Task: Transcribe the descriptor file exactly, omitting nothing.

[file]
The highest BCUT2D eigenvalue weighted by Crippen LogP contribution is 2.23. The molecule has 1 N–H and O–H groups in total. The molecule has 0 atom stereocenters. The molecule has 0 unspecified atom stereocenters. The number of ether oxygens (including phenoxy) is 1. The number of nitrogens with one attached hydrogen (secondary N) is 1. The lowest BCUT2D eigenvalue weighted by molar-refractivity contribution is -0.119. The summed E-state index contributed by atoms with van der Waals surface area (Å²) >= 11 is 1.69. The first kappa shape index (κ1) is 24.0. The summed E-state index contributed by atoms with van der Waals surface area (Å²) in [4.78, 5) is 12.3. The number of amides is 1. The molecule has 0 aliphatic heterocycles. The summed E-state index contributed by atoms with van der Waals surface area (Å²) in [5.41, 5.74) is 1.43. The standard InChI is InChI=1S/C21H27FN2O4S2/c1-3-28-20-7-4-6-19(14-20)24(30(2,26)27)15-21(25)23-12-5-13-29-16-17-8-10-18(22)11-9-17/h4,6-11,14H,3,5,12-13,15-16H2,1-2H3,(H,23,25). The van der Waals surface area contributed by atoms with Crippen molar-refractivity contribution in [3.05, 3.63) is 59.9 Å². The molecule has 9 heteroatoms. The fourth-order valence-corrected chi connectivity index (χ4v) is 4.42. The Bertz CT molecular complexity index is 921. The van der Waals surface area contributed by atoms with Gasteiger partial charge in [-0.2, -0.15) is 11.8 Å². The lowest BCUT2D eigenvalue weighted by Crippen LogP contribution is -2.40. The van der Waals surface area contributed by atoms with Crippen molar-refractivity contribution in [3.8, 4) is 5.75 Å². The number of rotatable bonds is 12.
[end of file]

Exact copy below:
The highest BCUT2D eigenvalue weighted by Crippen LogP contribution is 2.23. The molecule has 1 N–H and O–H groups in total. The molecule has 0 atom stereocenters. The molecule has 0 unspecified atom stereocenters. The number of ether oxygens (including phenoxy) is 1. The number of nitrogens with one attached hydrogen (secondary N) is 1. The lowest BCUT2D eigenvalue weighted by molar-refractivity contribution is -0.119. The summed E-state index contributed by atoms with van der Waals surface area (Å²) >= 11 is 1.69. The first kappa shape index (κ1) is 24.0. The summed E-state index contributed by atoms with van der Waals surface area (Å²) in [4.78, 5) is 12.3. The number of amides is 1. The molecule has 0 aliphatic heterocycles. The summed E-state index contributed by atoms with van der Waals surface area (Å²) in [5.41, 5.74) is 1.43. The standard InChI is InChI=1S/C21H27FN2O4S2/c1-3-28-20-7-4-6-19(14-20)24(30(2,26)27)15-21(25)23-12-5-13-29-16-17-8-10-18(22)11-9-17/h4,6-11,14H,3,5,12-13,15-16H2,1-2H3,(H,23,25). The van der Waals surface area contributed by atoms with Crippen molar-refractivity contribution in [3.05, 3.63) is 59.9 Å². The molecule has 9 heteroatoms. The fourth-order valence-corrected chi connectivity index (χ4v) is 4.42. The Bertz CT molecular complexity index is 921. The van der Waals surface area contributed by atoms with Gasteiger partial charge in [-0.2, -0.15) is 11.8 Å². The lowest BCUT2D eigenvalue weighted by Crippen LogP contribution is -2.40. The van der Waals surface area contributed by atoms with Crippen molar-refractivity contribution in [3.8, 4) is 5.75 Å². The number of rotatable bonds is 12.